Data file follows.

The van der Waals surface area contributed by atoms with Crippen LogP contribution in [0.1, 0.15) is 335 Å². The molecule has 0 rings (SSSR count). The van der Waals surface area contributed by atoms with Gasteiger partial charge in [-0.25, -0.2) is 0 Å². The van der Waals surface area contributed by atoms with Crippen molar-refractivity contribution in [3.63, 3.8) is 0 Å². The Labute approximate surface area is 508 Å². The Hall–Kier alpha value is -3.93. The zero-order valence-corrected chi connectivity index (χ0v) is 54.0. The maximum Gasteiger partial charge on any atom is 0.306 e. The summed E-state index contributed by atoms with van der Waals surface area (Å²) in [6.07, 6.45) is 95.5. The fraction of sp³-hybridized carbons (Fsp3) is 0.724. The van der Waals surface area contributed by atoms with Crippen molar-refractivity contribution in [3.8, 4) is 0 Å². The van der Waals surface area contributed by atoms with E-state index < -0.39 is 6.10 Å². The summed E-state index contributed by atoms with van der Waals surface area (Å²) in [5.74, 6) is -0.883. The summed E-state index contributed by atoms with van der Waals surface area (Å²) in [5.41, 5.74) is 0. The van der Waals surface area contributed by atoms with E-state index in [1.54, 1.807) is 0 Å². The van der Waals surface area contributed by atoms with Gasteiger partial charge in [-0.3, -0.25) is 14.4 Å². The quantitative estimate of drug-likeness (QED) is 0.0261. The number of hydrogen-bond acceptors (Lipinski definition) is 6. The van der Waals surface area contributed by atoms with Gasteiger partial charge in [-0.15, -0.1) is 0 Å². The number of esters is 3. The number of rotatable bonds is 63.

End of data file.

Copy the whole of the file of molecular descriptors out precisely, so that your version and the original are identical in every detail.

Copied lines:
The van der Waals surface area contributed by atoms with Crippen LogP contribution in [0.1, 0.15) is 335 Å². The molecule has 0 rings (SSSR count). The van der Waals surface area contributed by atoms with Gasteiger partial charge in [-0.25, -0.2) is 0 Å². The van der Waals surface area contributed by atoms with Crippen molar-refractivity contribution in [3.63, 3.8) is 0 Å². The Labute approximate surface area is 508 Å². The Hall–Kier alpha value is -3.93. The zero-order valence-corrected chi connectivity index (χ0v) is 54.0. The maximum Gasteiger partial charge on any atom is 0.306 e. The summed E-state index contributed by atoms with van der Waals surface area (Å²) in [6.07, 6.45) is 95.5. The fraction of sp³-hybridized carbons (Fsp3) is 0.724. The van der Waals surface area contributed by atoms with Crippen molar-refractivity contribution in [3.8, 4) is 0 Å². The van der Waals surface area contributed by atoms with E-state index < -0.39 is 6.10 Å². The summed E-state index contributed by atoms with van der Waals surface area (Å²) in [5.74, 6) is -0.883. The summed E-state index contributed by atoms with van der Waals surface area (Å²) in [5.41, 5.74) is 0. The van der Waals surface area contributed by atoms with E-state index in [1.54, 1.807) is 0 Å². The van der Waals surface area contributed by atoms with Gasteiger partial charge in [-0.3, -0.25) is 14.4 Å². The quantitative estimate of drug-likeness (QED) is 0.0261. The number of hydrogen-bond acceptors (Lipinski definition) is 6. The van der Waals surface area contributed by atoms with Gasteiger partial charge in [-0.15, -0.1) is 0 Å². The number of esters is 3. The number of rotatable bonds is 63.